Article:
Obviously, as an SNP MEP I would like to see Scotland in a different role. However, I want, here, to explain how things work now. Even with the great strides we have made since 1999 in speaking for Scotland, when it comes to the EU, the UK is our representative. This is not an EU issue, but a UK issue.
The Smith Commission, set up after the independence referendum, agreed that Scotland should expect a greater say in how the UK interacts with Europe. Many European countries already operate such systems, notably Belgium where ministers from the federal states governments’ can represent and conclude agreements upon Belgium’s behalf.
There has, however, been little significant change since the events of September 2014. This is not due to the EU. The EU structures are open to other ways for Scotland to be represented.
Did You Know?
Under the Scotland Act 1998, all Scottish legislation must be compatible with EU law. If Scotland were to leave the EU as part of the UK, no satisfactory explanation has yet been provided of how this will impact upon the Scottish Parliament. Clearly, it will have a significant impact on many areas that are devolved.
 ‘The Smith Commission Report’, November 2014. Gordon Brown: “We’re going to be, within a year or two, as close to a federal state as you can be” ‘Gordon Brown backs federalism in event of No vote ’, The Scotsman, 15 August 2014.
 Stéphane Paquin, ‘Federalism and Compliance with International Agreements: Belgium and Canada Compared’, in ed. D. Criekemans, Regional Sub-State Diplomacy Today (Leiden, 2010).
The EU only has power because the member states have agreed it should. The EU has three sorts of competence: exclusive, shared and supporting. Basically, this is the difference between whether the EU is in charge of an area (once the member state governments and the MEPs have agreed), whether it is an area that national governments and the EU co-operate in or an area where the EU supports Member States. These are as follows:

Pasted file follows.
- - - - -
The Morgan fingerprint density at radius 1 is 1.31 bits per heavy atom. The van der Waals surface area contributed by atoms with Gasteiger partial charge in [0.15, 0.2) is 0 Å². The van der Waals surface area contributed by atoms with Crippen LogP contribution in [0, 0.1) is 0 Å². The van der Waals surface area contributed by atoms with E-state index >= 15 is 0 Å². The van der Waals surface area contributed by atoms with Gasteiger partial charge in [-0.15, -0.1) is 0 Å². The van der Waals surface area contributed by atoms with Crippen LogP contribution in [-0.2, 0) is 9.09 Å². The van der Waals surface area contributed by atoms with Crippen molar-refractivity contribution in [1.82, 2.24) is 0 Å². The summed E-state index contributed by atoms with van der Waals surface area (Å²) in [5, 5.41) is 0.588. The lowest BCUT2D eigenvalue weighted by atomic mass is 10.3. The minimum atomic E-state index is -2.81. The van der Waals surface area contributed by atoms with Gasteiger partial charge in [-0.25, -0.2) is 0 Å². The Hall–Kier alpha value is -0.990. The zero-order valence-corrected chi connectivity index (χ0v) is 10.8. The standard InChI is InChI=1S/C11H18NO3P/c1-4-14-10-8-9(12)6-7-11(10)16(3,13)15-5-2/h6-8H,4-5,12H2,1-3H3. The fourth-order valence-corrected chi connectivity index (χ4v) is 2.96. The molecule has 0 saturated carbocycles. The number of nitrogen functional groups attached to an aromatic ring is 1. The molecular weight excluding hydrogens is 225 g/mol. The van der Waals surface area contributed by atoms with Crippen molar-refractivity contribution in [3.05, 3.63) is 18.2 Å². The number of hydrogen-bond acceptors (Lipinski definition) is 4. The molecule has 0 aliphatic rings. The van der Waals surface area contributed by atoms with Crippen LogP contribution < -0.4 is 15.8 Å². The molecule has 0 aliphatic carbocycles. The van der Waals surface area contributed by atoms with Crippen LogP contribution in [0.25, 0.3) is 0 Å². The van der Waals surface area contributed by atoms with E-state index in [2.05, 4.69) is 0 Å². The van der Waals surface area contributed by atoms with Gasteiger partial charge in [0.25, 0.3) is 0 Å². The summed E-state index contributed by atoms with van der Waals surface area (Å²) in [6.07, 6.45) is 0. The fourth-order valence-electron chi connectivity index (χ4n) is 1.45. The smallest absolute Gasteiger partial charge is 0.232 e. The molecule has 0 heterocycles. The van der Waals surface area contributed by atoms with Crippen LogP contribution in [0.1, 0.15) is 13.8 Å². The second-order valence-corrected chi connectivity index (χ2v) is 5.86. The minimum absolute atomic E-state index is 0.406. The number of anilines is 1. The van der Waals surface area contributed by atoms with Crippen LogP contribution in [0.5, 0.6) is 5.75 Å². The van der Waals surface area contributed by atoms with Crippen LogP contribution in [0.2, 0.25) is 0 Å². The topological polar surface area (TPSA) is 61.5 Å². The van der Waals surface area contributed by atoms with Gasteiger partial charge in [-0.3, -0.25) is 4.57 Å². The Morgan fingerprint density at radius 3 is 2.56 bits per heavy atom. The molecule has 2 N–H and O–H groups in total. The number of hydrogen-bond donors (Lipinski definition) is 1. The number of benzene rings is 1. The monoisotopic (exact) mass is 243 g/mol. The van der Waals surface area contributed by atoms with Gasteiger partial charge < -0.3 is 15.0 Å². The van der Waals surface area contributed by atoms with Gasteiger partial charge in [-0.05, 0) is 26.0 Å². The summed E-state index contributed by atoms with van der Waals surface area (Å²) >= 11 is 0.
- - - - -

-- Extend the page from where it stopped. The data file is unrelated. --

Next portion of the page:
Areas of Exclusive Competence
Areas of Shared Competence
Areas of Supporting Competence
One of the most frequent myths you will hear is that the EU dominates domestic law. It doesn't. This is often associated with the inaccurate statistic that 80% of UK law is made in the EU. Originally, this myth sprang from a speech by former Commission President Jacques Delors who stated, in July 1988, that “within ten years 80% of economic legislation would be of EU origin”.
He was wrong.
Currently around 15% of UK laws are agreed in the EU or have an EU influence and a similar figure applies to regulations. This is the norm across the EU; Jacque Delors was wrong across Europe, both inside and outside the Eurozone:
- 10% of French laws were directly transposing EU directives, while 25% of them included elements of EU origin;
- 9.6% of all primary and secondary laws in Denmark had an EU origin.
 ‘How much legislation comes from Europe? ’, House of Commons Research Paper, vol. 10/62 13 October 2010. See also: Renaud Thillaye, ‘British Political Parties in Europe: Reliable, Ambiguous, Reluctant and Dismissive’, Votewatch Europe/Notre Europe Brief, March 2014.
The Parliament is directly elected by the people of Europe once every five years. This gives the 751 MEPs a unique and powerful voice.